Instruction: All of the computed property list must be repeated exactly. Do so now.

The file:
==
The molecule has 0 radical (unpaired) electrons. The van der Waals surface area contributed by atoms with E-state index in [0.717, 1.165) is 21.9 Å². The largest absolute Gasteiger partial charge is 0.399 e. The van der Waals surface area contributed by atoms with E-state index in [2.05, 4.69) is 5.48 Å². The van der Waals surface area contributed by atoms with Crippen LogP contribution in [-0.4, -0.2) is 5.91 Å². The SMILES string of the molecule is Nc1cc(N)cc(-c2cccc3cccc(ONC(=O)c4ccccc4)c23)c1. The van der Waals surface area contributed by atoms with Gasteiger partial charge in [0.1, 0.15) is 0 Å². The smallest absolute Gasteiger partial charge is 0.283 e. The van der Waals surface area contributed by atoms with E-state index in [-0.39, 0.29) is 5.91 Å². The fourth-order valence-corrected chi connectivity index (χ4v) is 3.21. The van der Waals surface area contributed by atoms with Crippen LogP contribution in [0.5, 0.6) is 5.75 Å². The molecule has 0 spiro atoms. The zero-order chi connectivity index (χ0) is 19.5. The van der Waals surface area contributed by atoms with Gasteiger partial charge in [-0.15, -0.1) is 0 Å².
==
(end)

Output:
The molecule has 0 radical (unpaired) electrons. The van der Waals surface area contributed by atoms with E-state index in [0.717, 1.165) is 21.9 Å². The largest absolute Gasteiger partial charge is 0.399 e. The van der Waals surface area contributed by atoms with E-state index in [2.05, 4.69) is 5.48 Å². The van der Waals surface area contributed by atoms with Crippen LogP contribution in [-0.4, -0.2) is 5.91 Å². The SMILES string of the molecule is Nc1cc(N)cc(-c2cccc3cccc(ONC(=O)c4ccccc4)c23)c1. The van der Waals surface area contributed by atoms with Gasteiger partial charge in [0.1, 0.15) is 0 Å². The smallest absolute Gasteiger partial charge is 0.283 e. The van der Waals surface area contributed by atoms with E-state index in [-0.39, 0.29) is 5.91 Å². The fourth-order valence-corrected chi connectivity index (χ4v) is 3.21. The van der Waals surface area contributed by atoms with Crippen LogP contribution in [0.5, 0.6) is 5.75 Å². The molecule has 0 spiro atoms. The zero-order chi connectivity index (χ0) is 19.5. The van der Waals surface area contributed by atoms with Gasteiger partial charge in [-0.15, -0.1) is 0 Å².